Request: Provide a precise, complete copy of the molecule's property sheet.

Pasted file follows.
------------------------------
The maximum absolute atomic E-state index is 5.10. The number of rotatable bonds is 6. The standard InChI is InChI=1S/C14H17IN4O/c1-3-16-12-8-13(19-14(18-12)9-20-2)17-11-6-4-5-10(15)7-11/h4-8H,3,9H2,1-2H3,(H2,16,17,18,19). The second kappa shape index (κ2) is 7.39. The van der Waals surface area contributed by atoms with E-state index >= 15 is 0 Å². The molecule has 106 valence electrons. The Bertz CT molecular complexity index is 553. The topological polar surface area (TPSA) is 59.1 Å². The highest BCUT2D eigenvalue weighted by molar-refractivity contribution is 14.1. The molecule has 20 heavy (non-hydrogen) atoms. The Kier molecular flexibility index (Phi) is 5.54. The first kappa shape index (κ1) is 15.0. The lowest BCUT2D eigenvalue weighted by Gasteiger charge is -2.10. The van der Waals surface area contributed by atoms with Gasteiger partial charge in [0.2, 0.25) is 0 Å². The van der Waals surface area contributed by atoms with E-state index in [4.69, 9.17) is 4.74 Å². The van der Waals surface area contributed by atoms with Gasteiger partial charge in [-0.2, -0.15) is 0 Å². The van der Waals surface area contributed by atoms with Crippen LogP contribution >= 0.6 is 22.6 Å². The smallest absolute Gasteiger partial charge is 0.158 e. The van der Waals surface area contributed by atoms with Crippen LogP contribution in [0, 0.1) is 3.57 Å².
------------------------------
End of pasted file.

The maximum absolute atomic E-state index is 5.10. The number of rotatable bonds is 6. The standard InChI is InChI=1S/C14H17IN4O/c1-3-16-12-8-13(19-14(18-12)9-20-2)17-11-6-4-5-10(15)7-11/h4-8H,3,9H2,1-2H3,(H2,16,17,18,19). The second kappa shape index (κ2) is 7.39. The van der Waals surface area contributed by atoms with E-state index >= 15 is 0 Å². The molecule has 106 valence electrons. The Bertz CT molecular complexity index is 553. The topological polar surface area (TPSA) is 59.1 Å². The highest BCUT2D eigenvalue weighted by molar-refractivity contribution is 14.1. The molecule has 20 heavy (non-hydrogen) atoms. The Kier molecular flexibility index (Phi) is 5.54. The first kappa shape index (κ1) is 15.0. The lowest BCUT2D eigenvalue weighted by Gasteiger charge is -2.10. The van der Waals surface area contributed by atoms with Gasteiger partial charge in [0.2, 0.25) is 0 Å². The van der Waals surface area contributed by atoms with E-state index in [4.69, 9.17) is 4.74 Å². The van der Waals surface area contributed by atoms with Gasteiger partial charge in [-0.2, -0.15) is 0 Å². The van der Waals surface area contributed by atoms with Crippen LogP contribution >= 0.6 is 22.6 Å². The smallest absolute Gasteiger partial charge is 0.158 e. The van der Waals surface area contributed by atoms with Crippen LogP contribution in [0, 0.1) is 3.57 Å².